Need for carer supports highlighted in homicide research

Family carers having homicidal thoughts about their loved one with dementia is a “real and significant phenomenon” according to world-first Australian research, which reaffirms the profound pressures facing carers.

Family carers having homicidal thoughts about their loved one with dementia is a “real and significant phenomenon” according to world-first Australian research, which reaffirms the profound pressures facing carers.

It was a note from a participant in her last study that prompted Dr Siobhan O’Dwyer to investigate homicidal thoughts among carers of people with dementia.

The earlier study had found that one in six family carers had seriously contemplated suicide in the past year and 20 per cent of those were likely to attempt suicide in the future.

A participant then sent an anonymous note:

“You’ve asked if I wanted to kill myself, but you didn’t ask if I wanted to kill the person I was caring for.”

That raised many questions and concerns, and ultimately provided the impetus for the latest study, said Dr O’Dwyer, from Griffith University’s Menzies Health Institute Queensland.

Dr Siobhan O'Dwyer
Dr Siobhan O’Dwyer

International research showed that up to 40 per cent of completed spousal homicide-suicides among older adults were perpetrated by someone caring for a partner with long-term illness or disability however the Australian research asked people about homicidal thoughts while they were caring, Dr O’Dwyer said.

“[This study] might give us a better indication for risk factors and how we might intervene to stop these sorts of deaths in the future,” she told Australian Ageing Agenda.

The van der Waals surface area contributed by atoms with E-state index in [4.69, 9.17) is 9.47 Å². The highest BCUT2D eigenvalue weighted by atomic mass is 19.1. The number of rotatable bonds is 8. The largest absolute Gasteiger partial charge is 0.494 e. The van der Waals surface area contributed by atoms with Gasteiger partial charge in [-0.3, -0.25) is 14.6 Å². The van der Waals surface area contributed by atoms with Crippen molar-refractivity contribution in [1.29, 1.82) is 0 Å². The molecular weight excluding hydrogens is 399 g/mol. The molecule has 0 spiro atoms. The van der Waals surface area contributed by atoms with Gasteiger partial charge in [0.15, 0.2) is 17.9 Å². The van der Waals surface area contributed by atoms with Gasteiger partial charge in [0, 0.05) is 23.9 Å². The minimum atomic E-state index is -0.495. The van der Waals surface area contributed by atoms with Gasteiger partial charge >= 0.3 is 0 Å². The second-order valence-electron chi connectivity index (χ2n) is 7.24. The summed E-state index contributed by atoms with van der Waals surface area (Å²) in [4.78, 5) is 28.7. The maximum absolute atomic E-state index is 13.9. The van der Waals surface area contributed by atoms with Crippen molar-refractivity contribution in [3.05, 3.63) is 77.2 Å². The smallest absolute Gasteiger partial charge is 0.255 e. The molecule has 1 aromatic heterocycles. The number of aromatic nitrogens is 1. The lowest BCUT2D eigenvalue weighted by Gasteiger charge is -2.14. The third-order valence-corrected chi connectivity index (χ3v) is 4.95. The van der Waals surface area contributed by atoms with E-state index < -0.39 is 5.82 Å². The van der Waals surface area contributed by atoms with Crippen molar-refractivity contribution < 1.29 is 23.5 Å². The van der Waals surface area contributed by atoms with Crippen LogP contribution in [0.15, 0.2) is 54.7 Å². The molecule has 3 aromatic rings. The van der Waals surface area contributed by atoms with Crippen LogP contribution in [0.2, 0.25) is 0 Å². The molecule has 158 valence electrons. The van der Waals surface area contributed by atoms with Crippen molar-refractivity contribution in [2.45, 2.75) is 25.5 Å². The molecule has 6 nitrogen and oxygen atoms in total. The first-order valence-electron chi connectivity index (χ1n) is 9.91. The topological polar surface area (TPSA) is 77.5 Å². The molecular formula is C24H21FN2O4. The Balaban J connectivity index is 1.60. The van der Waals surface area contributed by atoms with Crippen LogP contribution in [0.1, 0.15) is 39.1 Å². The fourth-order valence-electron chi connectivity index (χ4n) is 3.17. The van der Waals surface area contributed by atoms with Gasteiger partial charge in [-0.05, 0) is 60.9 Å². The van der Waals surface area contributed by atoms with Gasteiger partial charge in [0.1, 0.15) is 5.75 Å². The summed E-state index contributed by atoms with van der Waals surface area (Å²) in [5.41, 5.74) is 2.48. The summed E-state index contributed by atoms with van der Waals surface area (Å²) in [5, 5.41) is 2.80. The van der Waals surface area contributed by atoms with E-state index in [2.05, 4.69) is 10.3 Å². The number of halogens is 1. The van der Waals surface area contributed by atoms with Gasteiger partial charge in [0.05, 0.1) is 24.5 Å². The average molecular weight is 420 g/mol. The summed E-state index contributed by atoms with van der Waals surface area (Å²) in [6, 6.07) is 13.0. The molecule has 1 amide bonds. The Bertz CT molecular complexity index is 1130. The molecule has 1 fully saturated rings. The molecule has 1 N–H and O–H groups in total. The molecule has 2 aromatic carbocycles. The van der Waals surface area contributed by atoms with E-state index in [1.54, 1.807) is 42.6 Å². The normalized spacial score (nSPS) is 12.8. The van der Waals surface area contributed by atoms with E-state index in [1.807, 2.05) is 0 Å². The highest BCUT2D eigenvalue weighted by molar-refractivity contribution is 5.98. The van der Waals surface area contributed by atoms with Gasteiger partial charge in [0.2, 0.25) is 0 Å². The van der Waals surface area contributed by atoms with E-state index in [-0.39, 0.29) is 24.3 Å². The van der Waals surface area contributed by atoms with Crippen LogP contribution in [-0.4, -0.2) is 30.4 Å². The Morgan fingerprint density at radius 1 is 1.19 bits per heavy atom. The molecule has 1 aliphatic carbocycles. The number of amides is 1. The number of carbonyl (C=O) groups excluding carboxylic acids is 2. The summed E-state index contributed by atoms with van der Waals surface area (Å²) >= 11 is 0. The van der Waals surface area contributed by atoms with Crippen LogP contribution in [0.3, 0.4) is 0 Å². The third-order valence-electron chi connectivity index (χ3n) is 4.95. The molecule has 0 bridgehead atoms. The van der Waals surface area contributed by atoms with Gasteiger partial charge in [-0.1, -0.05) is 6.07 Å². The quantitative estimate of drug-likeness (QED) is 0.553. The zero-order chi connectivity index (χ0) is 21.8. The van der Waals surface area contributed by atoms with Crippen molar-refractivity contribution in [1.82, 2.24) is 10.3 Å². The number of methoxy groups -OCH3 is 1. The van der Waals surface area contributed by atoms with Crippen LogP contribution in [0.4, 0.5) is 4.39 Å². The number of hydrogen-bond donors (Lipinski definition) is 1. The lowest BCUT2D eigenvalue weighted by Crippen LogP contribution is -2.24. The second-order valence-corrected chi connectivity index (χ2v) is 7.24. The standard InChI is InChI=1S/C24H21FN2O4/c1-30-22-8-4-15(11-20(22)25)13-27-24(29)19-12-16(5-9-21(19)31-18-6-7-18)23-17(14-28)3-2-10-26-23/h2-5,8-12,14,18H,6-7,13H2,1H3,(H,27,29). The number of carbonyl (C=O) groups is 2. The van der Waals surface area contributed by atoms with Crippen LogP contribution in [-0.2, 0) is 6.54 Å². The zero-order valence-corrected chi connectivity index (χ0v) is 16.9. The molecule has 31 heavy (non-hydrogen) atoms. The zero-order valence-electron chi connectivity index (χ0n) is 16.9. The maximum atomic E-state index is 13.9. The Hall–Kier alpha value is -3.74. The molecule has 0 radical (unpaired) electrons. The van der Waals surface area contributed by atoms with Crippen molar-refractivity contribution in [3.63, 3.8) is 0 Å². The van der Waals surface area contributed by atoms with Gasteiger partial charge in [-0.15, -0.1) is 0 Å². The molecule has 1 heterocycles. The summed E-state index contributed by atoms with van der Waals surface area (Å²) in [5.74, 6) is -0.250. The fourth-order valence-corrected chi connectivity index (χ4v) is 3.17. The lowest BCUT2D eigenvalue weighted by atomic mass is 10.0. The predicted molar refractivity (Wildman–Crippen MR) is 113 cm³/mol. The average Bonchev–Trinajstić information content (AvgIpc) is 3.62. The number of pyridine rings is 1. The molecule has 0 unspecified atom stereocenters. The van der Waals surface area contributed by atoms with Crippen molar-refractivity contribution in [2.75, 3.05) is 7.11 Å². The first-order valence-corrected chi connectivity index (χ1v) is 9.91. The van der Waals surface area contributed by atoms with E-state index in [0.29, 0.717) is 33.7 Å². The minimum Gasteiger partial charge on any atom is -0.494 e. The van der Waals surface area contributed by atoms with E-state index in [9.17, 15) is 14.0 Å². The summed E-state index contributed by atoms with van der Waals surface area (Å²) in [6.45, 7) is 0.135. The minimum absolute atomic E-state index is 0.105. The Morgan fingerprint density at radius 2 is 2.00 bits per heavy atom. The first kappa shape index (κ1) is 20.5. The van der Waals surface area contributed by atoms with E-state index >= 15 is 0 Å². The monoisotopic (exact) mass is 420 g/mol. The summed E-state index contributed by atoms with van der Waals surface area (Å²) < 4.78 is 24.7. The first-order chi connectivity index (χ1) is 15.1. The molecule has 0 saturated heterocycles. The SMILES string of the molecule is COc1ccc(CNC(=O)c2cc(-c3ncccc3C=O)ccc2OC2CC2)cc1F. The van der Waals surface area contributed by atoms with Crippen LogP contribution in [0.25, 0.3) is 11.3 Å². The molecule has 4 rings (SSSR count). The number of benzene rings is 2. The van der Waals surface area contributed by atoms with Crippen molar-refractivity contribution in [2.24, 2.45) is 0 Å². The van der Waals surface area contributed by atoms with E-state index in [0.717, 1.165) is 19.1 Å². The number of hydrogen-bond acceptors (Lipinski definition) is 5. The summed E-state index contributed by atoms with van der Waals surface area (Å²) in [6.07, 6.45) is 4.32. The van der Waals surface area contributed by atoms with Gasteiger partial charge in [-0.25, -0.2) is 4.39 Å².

The research published this week in the journal Aging and Mental Health, which is among the first in the world to examine the issue, was based on interviews with 21 family carers of people living with dementia.

It found two carers reported having “active homicidal thoughts” while caring at home, while four others acknowledged having “passive death wishes” for the person with dementia.

Of those who reported homicidal thoughts, the first carer said her thoughts of homicide-suicide were relatively frequent and arose from physical and psychological fatigue and an unwillingness to place the person in residential care, while the second carer reported thoughts of homicide were a “once-off” that came after she was threatened by the care recipient and ultimately were the catalyst for placing the person in care.

The research noted that all six carers to report either homicidal thoughts or passive death wishes were female, which was inconsistent with the fact that the majority of homicides and homicide-suicides committed by older adults were perpetrated by men.

“What we think is happening is that women might be reporting more, but men are more likely to act, so I think particularly in the context of older men caring for wives with dementia, we really need to be checking in with them, asking how they’re going, listening to their answers, because if we wait for them to tell us they’re not coping it might be too late,” said Dr O’Dwyer.